Introduction to Old Testament Prophecy

This study begins my series on Old Testament prophecy. Up to this point, my focus has been on the prophecies of the New Testament, including a commentary on the book of Revelation and the Olivet Discourse. Now it’s time to turn our attention to the OT.

Old Testament prophecy can initially be very confusing. It can make one’s head hurt. However, as one continues to read it and study it and compare OT to OT prophecies, and compare OT to NT prophecies, certain keys begin to emerge. One of those keys is the realization of how significant the transitional time period was between Old Covenant and New Covenant as it relates to Israel. Israel was still central in the plan of God when Jesus came into the world, carried out His ministry, and went to the cross. Israel was, therefore, also the central focus of Christ. Furthermore, Israel was still central on the day of Pentecost when the Church began. This whole time period was significant – no – it was all-important in the life and history of Israel. This was a major, course-changing development in the purpose that this nation and people would serve in the world — as the plan of God continued to unfold.

When we consider this transitional time in the history of Israel and in the overall plan of God for the world, it would be very imperceptive not to realize that many of the OT prophecies would have to point to this period of time. Having been a Dispensational Premillennialist (DP) most of my Christian life, it’s my informed observation that dispensationalists don’t fully comprehend the significance that this period of history really was in the plan of God for Israel — and consequently, as it relates to the OT prophecies regarding that nation. Because of their (DP) rejection of the possibility that many of those OT prophecies could be using figurative language (as if adherence to a strict literal approach irrefutably has more merit), they believe that most of the OT prophecies regarding Israel do not get fulfilled until the end of the Church age when Jesus returns. How one views the time period surrounding the time of Christ and Pentecost is what separates (to a large degree) dispensationalists from proponents of Fulfillment Theology.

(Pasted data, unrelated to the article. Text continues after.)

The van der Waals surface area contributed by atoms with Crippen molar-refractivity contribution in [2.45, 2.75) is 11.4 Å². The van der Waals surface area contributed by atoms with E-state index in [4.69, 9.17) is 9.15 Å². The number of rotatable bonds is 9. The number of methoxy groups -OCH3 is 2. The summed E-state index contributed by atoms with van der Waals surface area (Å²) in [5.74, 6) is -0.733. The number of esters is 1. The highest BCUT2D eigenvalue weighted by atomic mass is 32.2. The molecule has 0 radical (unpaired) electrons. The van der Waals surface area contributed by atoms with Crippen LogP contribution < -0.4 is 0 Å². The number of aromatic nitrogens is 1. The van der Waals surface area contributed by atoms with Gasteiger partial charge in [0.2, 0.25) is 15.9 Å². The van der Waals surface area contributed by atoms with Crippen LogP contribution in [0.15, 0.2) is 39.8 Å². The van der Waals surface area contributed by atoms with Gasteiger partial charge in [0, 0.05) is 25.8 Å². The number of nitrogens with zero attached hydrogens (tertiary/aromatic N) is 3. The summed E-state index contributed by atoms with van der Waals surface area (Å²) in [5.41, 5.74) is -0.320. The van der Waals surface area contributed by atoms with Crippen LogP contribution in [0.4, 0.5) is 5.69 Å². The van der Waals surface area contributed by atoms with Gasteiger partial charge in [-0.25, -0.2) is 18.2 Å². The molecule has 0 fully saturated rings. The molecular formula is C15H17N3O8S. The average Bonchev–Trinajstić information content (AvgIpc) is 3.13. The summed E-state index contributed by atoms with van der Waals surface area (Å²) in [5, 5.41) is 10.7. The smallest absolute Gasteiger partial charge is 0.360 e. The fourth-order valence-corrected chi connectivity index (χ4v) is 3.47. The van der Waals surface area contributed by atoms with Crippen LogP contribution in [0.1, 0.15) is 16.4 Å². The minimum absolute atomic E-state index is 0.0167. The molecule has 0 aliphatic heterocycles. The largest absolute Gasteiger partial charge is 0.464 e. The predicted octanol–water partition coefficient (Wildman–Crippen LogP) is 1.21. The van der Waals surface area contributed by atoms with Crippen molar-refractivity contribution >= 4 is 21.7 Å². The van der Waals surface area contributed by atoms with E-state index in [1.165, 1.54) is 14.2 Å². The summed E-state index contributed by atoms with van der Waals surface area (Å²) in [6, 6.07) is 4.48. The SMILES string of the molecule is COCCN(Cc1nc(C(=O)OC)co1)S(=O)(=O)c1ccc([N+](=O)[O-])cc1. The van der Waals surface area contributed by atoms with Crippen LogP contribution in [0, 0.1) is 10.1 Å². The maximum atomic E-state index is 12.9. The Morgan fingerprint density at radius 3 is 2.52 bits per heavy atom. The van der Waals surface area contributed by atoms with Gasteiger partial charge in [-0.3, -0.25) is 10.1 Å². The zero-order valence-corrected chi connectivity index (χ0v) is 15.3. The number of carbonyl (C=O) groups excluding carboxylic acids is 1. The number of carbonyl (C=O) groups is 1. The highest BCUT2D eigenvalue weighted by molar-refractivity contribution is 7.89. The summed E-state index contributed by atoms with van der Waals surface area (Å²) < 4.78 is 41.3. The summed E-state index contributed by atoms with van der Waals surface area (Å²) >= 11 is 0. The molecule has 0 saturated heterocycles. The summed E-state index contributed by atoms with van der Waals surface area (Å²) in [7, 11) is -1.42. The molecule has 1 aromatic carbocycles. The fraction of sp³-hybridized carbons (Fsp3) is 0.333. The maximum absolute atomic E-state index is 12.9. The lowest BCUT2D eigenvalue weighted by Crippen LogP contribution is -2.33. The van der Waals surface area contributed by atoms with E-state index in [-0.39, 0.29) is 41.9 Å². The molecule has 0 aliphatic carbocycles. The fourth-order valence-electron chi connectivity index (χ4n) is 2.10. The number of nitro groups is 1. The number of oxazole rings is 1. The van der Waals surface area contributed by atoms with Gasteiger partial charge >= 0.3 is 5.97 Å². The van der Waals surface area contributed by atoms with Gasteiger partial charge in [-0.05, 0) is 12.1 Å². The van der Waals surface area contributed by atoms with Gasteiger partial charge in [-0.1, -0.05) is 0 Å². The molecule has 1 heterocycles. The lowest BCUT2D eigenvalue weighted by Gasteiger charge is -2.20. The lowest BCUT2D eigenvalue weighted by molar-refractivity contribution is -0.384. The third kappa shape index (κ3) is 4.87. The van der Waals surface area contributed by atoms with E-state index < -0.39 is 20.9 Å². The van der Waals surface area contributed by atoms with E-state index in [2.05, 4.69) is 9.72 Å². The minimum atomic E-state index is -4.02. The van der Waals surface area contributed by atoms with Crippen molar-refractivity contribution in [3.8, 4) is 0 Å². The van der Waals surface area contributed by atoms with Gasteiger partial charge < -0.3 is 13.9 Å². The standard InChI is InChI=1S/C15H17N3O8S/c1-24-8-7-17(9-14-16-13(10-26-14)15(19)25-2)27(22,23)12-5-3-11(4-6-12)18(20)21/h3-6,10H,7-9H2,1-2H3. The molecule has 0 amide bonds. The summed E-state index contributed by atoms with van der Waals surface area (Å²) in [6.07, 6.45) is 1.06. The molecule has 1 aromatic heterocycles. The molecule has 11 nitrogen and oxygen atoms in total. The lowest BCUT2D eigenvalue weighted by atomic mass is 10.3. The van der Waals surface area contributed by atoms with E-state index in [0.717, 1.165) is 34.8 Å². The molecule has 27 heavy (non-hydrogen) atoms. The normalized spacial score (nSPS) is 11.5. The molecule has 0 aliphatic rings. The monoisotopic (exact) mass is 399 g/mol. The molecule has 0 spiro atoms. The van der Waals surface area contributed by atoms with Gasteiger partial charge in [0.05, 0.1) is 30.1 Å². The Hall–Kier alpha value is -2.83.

Therefore, I believe this transitionary period of time between Old Covenant to New Covenant, Law to Grace, Moses to Christ (De 18:15-19), Israel to the Church, must be our starting point. This must be the center of our attention. This must be the foundation of our study. Our position is only as strong as its foundation, so we must be certain we get that right. If we put ourselves in the sandals of the Apostles and early followers of Christ, would this time period not be the focus of our attention? Would this not be where we would start in order to properly understand the prophecies of the OT? Especially when Jesus Himself said that He came to fulfill the Law and prophets (Matt 5:17; Lu 16:16; Lu 24:44)? Of course it would. If we were in their place, we would understand how important this time was in the history of Israel. Consequently, how the Apostles and prophets interpreted the events of those days is a major key to understanding the OT prophecies, as they did. How they interpreted OT prophecy is where we must begin our study. We must interpret OT prophecy in light of NT teaching, especially what’s revealed in the books of Acts and Hebrews.

I think one of the biggest mistakes we make in interpreting the prophecies of Scripture, especially as it relates to the OT, is to view them through our Gentile, modern-day, current-events, American eyes. Terrible mistake. We must remove ourselves from that setting and put ourselves side by side with the Jewish believers of those early days of the Church, especially with those who walked with Christ. We must do our best to see what they did, to understand what they did. To begin this study anywhere else wouldn’t make any sense.

This time period has been a major focus of my teaching up to this point, but now we’re going to take it to a whole new level as we consider the prophecies of the OT. If we don’t begin there, then I believe misinterpretation of those prophecies will be the inevitable result. Indeed, I believe this is the catastrophic failure of Dispensational Premillennialism. They minimize the significance of the end of the OT Israel era (beginning Church era), while emphasizing the end of the Church era. Both time periods are certainly in view in the OT, but we must be careful not to confuse the two — which I think DP does in spades. Again, we must view those prophecies through the eyes of the early-Church believing Jews, who stood right in the middle of those two eras.